No one loves LEGO as much as a seven year old who's just built their first masterpiece. But everyone who has played with the toy carries the joy of their inner child on through life. That's why LEGO is such a desirable brand for Shell to piggy back on. Where Shell signifies mess and destruction, LEGO brings bright and bold creativity. This is also why Greenpeace supporters around the world are calling on LEGO to end the deal: for children, for the Arctic, and for the future.
The film we've launched today, 'I Dream of the Arctic', encapsulates children's awe and wonder for the Arctic. The magical icy place at the top of the world represents not only the home of beloved animals, but also the delicate cooling system of the whole planet. For our kids, a world without the Arctic is a lost fantasy and a climate disaster.
Shell announced last week its continued plans to funnel more and more money into Arctic drilling for oil. A spill in the Arctic would be costly to homes and habitats throughout the Arctic circle – where millions of people live – and would be thousands of times harder to clean up than a spill in warmer waters. And the more oil Shell drill, the greater the risk to the climate.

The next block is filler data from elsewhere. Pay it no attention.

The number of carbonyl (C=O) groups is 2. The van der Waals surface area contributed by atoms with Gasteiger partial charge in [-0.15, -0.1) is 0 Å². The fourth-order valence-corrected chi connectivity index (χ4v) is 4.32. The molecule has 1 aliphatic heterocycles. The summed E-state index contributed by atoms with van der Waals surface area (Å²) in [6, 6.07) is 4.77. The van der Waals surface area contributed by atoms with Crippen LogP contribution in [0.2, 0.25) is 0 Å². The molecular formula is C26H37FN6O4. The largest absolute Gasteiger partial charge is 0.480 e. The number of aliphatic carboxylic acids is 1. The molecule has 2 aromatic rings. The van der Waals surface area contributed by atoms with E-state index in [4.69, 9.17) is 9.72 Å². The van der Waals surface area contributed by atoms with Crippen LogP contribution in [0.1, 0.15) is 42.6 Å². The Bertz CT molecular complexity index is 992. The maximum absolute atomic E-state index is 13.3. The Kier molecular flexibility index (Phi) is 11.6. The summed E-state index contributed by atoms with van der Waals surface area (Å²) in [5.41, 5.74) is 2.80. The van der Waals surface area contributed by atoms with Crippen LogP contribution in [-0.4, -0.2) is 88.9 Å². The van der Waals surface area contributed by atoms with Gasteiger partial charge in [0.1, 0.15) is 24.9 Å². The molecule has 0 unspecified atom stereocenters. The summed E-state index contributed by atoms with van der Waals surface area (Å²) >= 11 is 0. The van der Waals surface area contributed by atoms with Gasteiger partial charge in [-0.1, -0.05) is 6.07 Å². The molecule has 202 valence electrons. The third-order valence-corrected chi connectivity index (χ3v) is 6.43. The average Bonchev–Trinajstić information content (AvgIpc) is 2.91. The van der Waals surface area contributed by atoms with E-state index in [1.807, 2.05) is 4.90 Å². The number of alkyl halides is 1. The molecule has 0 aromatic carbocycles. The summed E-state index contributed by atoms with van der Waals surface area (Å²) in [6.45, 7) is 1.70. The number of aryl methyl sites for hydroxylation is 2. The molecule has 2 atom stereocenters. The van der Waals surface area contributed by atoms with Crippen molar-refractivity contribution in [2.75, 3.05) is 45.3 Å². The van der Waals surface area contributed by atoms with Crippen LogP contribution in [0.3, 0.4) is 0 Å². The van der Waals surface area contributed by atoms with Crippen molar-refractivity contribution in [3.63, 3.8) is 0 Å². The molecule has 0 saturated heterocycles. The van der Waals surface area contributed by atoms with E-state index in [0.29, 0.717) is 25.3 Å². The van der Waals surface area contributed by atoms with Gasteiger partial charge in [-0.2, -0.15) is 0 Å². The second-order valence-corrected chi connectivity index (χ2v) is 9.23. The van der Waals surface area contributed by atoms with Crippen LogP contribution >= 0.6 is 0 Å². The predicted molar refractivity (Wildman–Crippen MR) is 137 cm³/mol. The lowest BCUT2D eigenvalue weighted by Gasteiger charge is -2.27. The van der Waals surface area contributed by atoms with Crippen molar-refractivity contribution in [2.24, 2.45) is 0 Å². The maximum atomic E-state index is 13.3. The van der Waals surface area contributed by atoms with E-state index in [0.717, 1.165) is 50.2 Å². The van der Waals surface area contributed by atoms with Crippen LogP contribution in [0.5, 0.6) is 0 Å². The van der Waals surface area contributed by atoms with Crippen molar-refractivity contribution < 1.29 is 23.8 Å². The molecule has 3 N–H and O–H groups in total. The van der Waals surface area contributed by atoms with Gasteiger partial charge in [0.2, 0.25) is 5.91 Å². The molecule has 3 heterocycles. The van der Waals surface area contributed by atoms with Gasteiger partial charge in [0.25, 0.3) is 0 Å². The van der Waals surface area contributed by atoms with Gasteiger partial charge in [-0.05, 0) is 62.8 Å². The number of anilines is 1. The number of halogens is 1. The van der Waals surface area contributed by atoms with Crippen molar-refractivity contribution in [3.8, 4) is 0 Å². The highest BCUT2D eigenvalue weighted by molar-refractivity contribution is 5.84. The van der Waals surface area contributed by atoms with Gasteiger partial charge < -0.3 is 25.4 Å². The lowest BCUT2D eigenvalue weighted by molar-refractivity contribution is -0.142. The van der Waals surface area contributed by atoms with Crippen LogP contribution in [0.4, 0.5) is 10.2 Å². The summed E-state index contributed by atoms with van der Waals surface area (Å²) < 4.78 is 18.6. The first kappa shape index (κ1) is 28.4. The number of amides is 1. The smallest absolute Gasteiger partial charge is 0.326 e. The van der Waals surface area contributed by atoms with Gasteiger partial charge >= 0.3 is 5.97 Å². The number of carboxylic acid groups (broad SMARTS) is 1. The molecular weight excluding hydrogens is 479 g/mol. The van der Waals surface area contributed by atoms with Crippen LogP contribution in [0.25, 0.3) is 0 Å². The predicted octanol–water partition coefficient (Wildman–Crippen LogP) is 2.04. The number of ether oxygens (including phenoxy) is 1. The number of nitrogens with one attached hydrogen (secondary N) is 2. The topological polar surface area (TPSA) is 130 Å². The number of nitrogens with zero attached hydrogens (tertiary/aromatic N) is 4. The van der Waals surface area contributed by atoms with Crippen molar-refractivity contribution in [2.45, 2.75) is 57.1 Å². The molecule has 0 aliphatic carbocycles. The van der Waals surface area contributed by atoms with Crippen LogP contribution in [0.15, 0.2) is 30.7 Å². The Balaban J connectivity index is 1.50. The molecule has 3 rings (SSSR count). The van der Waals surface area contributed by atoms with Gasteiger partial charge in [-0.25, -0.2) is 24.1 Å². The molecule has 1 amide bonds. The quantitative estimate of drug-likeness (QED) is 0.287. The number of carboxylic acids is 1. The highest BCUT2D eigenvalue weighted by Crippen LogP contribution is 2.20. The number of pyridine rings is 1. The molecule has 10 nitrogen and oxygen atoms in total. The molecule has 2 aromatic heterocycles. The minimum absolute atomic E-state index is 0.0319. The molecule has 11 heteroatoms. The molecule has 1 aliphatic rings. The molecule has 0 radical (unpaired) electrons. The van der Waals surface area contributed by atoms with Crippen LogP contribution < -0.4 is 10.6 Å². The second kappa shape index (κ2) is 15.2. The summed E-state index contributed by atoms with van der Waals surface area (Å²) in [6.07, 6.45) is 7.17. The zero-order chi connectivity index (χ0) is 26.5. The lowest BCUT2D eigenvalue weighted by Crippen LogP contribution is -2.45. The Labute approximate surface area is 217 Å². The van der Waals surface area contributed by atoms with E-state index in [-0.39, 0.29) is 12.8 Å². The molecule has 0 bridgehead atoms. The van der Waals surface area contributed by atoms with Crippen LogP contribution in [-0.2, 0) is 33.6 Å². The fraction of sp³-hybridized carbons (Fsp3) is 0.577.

'I Dream of the Arctic' was made by Robin, Chen Mingzhu and Florencia, with help from creative agency PGA. The three young girls spoke about the Arctic they knew and imagined for several hours – one in English, one in Spanish and one in Mandarin. From this we weaved together a picture of the Arctic made in LEGO to tell how precious this place is to children around the world.
The CGI animation brings to life the fairy-tale wonderland of the girls' imaginations, inhabited by Arctic animals and creatures from myth and beyond. LEGO embodies creativity, and recently launched an Arctic play-set. This is at odds with Shell's drilling ambitions. Let's protect the Arctic from Shell – tell LEGO to end the deal.
Ian Duff is an Arctic Campaigner at Greenpeace UK.